“Listen to me!”
Everyone silently screams those three words. Bosses to employees, employees to bosses, spouses to each other, parents to children, children to parents, voters to politicians, talk show hosts to their audience – the list is endless. We all crave to be heard and to be understood. We all just know that if the other person were to truly listen, he or she would surely understand our point of view. Sometimes it works, but most of the time it doesn’t, mostly because the other person has an entirely different frame of reference. They really DO see things differently than you.
Pastors are usually wonderful listeners, but unless you’re talking with a psychologist or life coach who’s paid $350/hour to listen to you, that other person is usually too busy wanting YOU to listen to him, just waiting for an opening to speak, and sometimes not waiting! And it’s a shame, too. Listening, really listening is always worth the effort since listening allows you to gain information, clarity and knowledge.
There are different types of listening:
- Listening just enough to argue.
- Listening to find a weakness in the argument and disregard it.
- Listening to appease.
- Listening to understand.
That last type of listening is ACTIVE listening. It is the type of listening that seeks to understand and learn. Active listening admits that there is more information available. It realizes that there are more than two sides to any situation, potentially many more. You know when someone is actively listening to you.
Develop ACTIVE listening skills
Learning how to actively listen requires patience and practice:
- Seek common ground. Find nuggets that you DO agree with and that interest you. You’ll listen better when you’re interested.
- Focus on what the speaker is trying to say. Don’t rush to judgment because someone cannot verbalize very well. It’s easy to be so busy judging the speaker on technique, appearance and personality that you no longer listen to the words.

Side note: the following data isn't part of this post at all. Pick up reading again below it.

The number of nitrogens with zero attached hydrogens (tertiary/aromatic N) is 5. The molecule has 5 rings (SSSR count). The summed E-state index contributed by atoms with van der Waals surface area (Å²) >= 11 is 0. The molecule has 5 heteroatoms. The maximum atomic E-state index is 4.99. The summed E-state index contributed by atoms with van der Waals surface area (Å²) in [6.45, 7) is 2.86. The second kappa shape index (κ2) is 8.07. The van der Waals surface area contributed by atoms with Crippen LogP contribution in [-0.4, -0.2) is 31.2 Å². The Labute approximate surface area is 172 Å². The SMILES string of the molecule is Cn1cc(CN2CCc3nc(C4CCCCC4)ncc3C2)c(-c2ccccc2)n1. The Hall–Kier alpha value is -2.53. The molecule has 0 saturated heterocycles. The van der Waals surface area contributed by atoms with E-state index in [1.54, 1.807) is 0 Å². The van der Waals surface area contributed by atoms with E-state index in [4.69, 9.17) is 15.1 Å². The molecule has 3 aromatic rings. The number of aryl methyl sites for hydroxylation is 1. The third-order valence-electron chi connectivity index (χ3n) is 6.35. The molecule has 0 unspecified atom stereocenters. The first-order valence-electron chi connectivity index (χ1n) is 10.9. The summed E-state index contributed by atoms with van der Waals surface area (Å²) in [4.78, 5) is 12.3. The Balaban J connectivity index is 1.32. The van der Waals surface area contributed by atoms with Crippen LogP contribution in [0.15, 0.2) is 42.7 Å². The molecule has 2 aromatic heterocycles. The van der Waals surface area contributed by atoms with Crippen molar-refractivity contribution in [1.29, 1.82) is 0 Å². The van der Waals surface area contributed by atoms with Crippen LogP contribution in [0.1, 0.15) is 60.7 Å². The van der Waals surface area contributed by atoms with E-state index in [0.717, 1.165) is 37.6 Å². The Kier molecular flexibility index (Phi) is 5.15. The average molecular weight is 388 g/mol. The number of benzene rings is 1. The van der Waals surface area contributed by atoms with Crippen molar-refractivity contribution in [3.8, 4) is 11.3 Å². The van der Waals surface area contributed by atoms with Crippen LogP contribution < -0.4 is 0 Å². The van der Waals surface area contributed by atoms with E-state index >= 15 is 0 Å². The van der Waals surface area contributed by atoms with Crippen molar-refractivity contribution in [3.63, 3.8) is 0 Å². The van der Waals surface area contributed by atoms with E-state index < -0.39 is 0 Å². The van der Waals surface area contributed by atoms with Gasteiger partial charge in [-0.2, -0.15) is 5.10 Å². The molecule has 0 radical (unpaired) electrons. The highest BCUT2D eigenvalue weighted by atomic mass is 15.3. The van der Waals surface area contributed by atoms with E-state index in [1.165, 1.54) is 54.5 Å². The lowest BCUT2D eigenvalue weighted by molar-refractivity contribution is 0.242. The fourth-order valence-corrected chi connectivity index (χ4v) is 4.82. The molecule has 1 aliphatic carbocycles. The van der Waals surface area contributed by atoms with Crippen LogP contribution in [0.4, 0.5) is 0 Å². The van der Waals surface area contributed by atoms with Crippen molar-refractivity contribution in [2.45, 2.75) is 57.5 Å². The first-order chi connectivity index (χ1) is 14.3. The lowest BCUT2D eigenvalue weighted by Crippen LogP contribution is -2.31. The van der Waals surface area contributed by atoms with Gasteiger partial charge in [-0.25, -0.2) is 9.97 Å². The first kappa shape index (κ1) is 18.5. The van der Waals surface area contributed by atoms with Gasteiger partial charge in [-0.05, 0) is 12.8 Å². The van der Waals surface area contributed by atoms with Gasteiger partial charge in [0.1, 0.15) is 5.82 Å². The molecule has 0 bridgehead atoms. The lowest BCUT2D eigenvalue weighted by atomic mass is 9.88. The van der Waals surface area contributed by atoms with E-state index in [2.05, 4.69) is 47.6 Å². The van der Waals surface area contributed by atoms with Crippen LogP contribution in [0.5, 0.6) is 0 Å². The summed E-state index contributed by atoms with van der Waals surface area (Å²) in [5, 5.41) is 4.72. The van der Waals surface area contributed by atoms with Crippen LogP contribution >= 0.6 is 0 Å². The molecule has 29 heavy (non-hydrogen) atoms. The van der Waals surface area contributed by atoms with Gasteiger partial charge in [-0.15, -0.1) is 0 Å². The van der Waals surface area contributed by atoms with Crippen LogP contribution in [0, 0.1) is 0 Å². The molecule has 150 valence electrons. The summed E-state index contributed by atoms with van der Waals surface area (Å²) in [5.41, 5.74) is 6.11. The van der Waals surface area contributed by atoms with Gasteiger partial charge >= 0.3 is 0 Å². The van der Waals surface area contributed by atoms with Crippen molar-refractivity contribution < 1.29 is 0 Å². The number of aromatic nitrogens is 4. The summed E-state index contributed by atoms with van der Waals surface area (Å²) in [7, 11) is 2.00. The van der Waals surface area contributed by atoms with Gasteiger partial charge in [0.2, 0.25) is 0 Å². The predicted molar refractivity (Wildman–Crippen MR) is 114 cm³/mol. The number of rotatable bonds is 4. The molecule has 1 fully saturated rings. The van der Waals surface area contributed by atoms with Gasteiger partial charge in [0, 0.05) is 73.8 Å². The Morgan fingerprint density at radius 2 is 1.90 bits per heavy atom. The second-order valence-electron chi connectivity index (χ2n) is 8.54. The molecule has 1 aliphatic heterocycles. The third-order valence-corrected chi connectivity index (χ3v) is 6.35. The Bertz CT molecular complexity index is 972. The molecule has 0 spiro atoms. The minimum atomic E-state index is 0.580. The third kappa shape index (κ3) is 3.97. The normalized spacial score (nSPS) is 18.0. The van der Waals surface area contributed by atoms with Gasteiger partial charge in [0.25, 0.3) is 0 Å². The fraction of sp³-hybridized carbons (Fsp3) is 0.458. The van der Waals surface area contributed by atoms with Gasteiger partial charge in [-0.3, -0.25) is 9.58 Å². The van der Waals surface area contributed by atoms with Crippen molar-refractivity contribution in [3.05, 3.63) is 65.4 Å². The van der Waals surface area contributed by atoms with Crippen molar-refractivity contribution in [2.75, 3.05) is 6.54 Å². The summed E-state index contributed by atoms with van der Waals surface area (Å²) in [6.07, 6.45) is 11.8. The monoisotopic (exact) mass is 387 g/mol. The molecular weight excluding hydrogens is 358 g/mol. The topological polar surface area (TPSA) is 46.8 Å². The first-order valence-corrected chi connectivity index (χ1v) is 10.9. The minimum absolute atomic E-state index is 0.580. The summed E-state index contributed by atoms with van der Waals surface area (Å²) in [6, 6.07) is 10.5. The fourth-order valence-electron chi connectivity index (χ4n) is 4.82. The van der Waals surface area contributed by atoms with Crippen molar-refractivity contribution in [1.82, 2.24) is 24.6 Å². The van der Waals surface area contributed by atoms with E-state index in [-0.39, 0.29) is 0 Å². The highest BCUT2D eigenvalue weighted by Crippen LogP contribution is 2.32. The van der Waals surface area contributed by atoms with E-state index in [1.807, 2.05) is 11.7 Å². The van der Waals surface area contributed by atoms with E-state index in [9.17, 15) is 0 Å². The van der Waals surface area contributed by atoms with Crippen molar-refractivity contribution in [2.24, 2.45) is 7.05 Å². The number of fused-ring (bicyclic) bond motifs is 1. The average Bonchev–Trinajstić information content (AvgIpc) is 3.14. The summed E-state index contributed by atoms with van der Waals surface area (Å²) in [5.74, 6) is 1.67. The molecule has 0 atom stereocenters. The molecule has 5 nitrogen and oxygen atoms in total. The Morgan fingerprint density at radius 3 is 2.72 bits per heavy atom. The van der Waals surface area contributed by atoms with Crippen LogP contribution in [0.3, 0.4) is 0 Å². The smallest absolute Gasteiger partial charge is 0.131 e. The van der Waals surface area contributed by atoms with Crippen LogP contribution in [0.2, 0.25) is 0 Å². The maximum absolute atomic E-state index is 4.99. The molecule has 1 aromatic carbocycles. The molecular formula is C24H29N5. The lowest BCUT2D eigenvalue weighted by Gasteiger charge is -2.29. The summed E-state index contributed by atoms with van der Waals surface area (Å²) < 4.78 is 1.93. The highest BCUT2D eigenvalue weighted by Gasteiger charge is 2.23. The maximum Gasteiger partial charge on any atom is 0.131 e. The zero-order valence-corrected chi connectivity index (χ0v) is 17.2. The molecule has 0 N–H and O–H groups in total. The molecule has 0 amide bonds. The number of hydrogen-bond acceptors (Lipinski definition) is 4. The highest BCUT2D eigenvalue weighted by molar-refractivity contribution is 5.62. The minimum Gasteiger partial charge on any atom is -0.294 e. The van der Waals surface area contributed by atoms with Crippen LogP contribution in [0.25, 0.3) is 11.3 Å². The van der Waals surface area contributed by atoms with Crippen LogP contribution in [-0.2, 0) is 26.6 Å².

- Wait until the speaker finishes. Resist the urge to jump to conclusions after a few words, and don’t develop your response — positive or negative — while the person is speaking. When you’re developing a response, you aren’t listening.
- Summarize main ideas. As you listen, summarize what the speaker says and concentrate on finding the main gist of the words. This is “mental note-taking.”
- If it’s appropriate, take physical notes on the important points so you can refresh your memory at a later time.
- Avoid distractions. If you’re in an office, turn away from the windows, mute the phone and the radio, and don’t pay attention to email or the Crackberry Blackberry. Give your FULL attention to the person speaking. If you’re attending a presentation or a class, sit in the front rows. You’ll be amazed how many fewer interruptions and distractions there are. You’ll also be amazed at how much better you can listen.
- Don’t filter the message. If you put up a filter of preconceived ideas or other past experiences, you’ll only hear what you expect to hear. That isn’t listening!
- Read between the lines. Observe the speaker’s body language to help you listen with your eyes and ears to ensure a better understanding of the message.
Listening is hard for me personally. I tend to have a lot of ideas that flow into my head all at once and many times I can’t keep them sorted until it’s my turn to speak. That’s where notes become really important for me.
What tips and techniques do you have for learning to be a better listener?